Considering the ideas expressed by Eric S. Raymond in the Cathedral and the Bazaar, there is evidence to suggest that sound business models have emerged in the open source software movement.  Companies like Red Hat, and Canonical have managed to carve out a market and survive and prosper by bundling and supporting the open source operating system GNU/Linux.  Educational institutions may well be able to innovative in other ways to give them an edge over their competitors, while sharing intellectual property through OERs.

Always interesting times.


Google’s terms of service for Picasa just stink!

I am looking for an option for sharing my photos with family and friends.  I like the licence agreement afforded by flickr, but sadly I would also like a client interface that provides simple and efficient synchronisation of my photo albums.  I want to be able to add my tags, captions, titles, descriptions and photo albums in a local application, and then replicate that to an online presence with a single click.  I have yet to find this for flickr.  Picasa on the other hand provides this functionality in conjunction with Google Web Albums, and I was all but ready to sign up until I read their terms of service.

Point 11.1 states:

11.1 You retain copyright and any other rights you already hold in Content which you submit, post or display on or through, the Services. By submitting, posting or displaying the content you give Google a perpetual, irrevocable, worldwide, royalty-free, and non-exclusive licence to reproduce, adapt, modify, translate, publish, publicly perform, publicly display and distribute any Content which you submit, post or display on or through, the Services. This licence is for the sole purpose of enabling Google to display, distribute and promote the Services and may be revoked for certain Services as defined in the Additional Terms of those Services.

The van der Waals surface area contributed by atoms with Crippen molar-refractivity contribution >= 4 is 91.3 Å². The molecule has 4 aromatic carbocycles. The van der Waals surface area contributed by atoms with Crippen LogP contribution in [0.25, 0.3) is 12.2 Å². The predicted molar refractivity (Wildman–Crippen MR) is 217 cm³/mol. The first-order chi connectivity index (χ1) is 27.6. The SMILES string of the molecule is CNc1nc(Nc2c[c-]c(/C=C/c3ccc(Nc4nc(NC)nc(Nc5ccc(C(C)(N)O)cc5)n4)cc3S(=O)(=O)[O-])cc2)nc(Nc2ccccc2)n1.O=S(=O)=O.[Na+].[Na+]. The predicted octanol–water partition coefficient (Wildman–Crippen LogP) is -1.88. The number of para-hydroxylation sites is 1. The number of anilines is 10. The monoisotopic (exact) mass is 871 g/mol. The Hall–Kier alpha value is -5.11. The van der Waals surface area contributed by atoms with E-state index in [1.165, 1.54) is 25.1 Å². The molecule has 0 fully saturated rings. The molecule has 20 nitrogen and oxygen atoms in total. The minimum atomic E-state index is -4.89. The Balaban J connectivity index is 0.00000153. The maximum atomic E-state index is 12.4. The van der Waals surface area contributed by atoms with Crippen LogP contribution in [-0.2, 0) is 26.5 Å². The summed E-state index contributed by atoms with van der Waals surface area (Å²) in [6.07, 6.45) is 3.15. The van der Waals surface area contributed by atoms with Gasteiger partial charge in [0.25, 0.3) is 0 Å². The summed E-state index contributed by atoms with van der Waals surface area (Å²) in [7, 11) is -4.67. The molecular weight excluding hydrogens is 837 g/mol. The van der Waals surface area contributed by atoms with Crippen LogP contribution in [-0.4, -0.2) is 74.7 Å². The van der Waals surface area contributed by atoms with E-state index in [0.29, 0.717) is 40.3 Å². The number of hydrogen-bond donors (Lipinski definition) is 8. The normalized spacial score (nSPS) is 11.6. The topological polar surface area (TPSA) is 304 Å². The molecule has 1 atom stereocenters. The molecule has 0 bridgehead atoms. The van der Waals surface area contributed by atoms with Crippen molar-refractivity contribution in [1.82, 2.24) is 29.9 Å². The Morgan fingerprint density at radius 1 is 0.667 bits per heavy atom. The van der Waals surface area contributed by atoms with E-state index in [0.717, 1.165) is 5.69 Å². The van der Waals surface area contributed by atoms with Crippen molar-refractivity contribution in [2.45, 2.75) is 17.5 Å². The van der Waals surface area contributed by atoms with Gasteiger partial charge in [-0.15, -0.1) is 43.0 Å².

As pointed out by  Sam, it is abhorrent to think that by simply using their services, you are granting them a “perpetual, irrevocable, worldwide, royalty-free” licence to your images to “promote” their services.  Even if you cancel your agreement with Googe in using their service, they still have perpetual access to your content.

By contrast, Yahoo!7 has this to say regarding their services (including Flickr):

With respect to photos, graphics, audio or video you submit or make available for inclusion on publicly accessible areas of the Service other than Yahoo!7 Groups, the license to use, distribute, reproduce, modify, adapt, publicly perform and publicly display such Content on the Service solely for the purpose for which such Content was submitted or made available. This license exists only for as long as you elect to continue to include such Content on the Service and will terminate at the time you remove or Yahoo!7 removes such Content from the Service.

Note that if you remove the content from their service, you also revoke their licence to use it.  Furthermore, the licence only applies to contact you make publicly available – perfectly reasonable and necessary for them to carry out the service.  So your private photos that you share only with your friends and family are off limits.  Congrats to Yahoo for taking such a fair and reasonable approach to their terms of service.

Come on google, don’t be so greedy.